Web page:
Previously published on The New York Times.
Women make up one third of executive boards but occupy only a small minority of leadership roles in Europe’s biggest companies, according to a study by an EU-sponsored non-profit organisation.
The study, published on Wednesday by Brussels-based association European Women on Boards, found that only 28 women headed companies included in Europe’s STOXX 600 index, which tracks companies across 17 European countries. Only 7% of those companies have female board chairs.
The United Nations has set a 2030 target deadline for achieving gender equality, but studies indicate that no country has yet managed it.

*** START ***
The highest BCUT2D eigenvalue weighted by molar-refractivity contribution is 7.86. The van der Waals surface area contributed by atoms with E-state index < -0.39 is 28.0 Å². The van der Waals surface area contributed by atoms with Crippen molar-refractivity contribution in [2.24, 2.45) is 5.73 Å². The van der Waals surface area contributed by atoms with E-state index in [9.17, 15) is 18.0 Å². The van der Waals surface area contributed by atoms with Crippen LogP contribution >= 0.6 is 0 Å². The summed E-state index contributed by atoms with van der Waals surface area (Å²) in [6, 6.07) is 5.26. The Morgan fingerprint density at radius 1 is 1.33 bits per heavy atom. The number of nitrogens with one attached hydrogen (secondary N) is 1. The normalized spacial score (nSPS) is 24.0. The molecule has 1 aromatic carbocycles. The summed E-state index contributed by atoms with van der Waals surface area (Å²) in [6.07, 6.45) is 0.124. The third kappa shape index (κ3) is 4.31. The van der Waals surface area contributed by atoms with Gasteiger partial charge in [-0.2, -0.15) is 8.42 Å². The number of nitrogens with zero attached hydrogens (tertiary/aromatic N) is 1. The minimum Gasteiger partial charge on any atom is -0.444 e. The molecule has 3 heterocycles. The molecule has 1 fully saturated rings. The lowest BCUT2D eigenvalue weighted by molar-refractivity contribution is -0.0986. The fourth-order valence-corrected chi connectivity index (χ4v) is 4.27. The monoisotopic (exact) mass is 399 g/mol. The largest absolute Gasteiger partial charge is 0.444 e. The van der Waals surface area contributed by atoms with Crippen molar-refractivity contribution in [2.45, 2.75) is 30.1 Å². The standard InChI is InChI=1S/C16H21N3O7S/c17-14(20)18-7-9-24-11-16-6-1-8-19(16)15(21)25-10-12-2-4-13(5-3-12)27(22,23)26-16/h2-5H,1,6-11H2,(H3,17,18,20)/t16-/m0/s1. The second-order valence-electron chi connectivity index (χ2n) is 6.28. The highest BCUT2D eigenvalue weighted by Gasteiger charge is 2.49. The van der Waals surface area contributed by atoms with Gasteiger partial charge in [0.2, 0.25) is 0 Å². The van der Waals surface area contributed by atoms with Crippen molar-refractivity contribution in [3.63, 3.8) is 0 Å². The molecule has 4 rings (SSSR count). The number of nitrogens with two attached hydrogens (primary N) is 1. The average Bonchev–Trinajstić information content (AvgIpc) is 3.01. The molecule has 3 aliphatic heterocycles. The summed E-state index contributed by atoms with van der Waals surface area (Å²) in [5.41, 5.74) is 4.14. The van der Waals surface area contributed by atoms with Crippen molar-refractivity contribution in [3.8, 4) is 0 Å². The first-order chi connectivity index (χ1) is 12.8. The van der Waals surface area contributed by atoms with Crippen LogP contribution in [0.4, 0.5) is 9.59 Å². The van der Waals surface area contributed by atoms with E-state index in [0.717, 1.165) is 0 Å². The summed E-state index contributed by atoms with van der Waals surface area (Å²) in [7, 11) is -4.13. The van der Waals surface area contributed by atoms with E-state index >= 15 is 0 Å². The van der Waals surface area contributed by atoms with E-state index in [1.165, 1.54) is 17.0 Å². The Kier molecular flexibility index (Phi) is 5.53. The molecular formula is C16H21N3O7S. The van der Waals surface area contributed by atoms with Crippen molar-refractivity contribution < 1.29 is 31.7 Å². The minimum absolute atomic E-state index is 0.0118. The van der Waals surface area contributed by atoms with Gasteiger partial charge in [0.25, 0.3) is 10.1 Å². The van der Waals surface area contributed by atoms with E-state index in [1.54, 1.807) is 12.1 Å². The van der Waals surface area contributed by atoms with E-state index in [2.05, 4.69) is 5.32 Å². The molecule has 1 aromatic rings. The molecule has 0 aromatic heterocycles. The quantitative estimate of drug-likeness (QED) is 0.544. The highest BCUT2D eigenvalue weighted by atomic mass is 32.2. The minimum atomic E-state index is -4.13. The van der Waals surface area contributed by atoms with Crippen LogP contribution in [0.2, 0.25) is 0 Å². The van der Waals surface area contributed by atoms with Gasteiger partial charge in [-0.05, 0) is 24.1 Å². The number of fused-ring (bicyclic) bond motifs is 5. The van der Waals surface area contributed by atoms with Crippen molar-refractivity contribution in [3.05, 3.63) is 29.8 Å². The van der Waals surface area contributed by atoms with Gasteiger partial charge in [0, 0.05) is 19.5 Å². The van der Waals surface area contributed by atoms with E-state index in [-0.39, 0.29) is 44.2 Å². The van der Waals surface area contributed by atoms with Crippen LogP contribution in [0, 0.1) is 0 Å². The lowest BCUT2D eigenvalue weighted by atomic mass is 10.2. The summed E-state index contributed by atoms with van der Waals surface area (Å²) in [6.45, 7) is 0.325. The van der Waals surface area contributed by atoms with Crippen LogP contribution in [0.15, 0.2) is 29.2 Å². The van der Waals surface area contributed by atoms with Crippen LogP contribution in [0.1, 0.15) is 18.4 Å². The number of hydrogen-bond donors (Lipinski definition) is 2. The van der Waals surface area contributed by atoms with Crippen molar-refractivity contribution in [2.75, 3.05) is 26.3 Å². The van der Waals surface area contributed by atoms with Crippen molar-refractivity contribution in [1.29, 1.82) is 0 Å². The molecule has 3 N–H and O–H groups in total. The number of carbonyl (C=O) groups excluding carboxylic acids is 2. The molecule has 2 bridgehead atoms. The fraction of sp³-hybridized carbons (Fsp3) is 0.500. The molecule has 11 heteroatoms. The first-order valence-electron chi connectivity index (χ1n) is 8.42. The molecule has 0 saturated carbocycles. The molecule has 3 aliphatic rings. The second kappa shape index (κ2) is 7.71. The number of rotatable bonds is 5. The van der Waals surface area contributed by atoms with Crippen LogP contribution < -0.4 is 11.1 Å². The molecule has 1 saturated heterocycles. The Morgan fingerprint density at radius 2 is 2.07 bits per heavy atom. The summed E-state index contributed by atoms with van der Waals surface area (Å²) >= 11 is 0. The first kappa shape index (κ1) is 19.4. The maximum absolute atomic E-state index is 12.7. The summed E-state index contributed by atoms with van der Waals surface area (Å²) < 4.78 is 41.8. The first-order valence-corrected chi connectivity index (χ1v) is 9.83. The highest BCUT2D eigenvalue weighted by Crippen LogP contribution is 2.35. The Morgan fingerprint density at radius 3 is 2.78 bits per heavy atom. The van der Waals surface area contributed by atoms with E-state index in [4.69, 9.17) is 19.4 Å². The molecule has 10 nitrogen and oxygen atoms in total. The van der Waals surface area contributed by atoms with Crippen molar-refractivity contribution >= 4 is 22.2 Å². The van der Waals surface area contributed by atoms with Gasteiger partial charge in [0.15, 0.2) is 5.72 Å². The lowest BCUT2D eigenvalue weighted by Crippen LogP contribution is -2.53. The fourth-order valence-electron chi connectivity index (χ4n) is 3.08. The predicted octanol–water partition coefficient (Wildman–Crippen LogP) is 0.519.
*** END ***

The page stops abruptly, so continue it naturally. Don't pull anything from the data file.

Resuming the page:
Despite good intentions, “today’s corporate world is still far from gender equality,” said Päivi Jokinen, the association’s chairwoman.
The report offered no specific recommendations, but Jokinen said the research suggested countries that have adopted diversity legislation and binding quotas did not seem to do better than those where progress has been made through social change.
Among the 12 countries with at least 10 companies represented, Norway ranked top for gender diversity, followed by France, which had the highest number of women in supervisory boards and control committees. At the other end of the table, Spain has the second lowest gender diversity score, with Switzerland closing the ranking.
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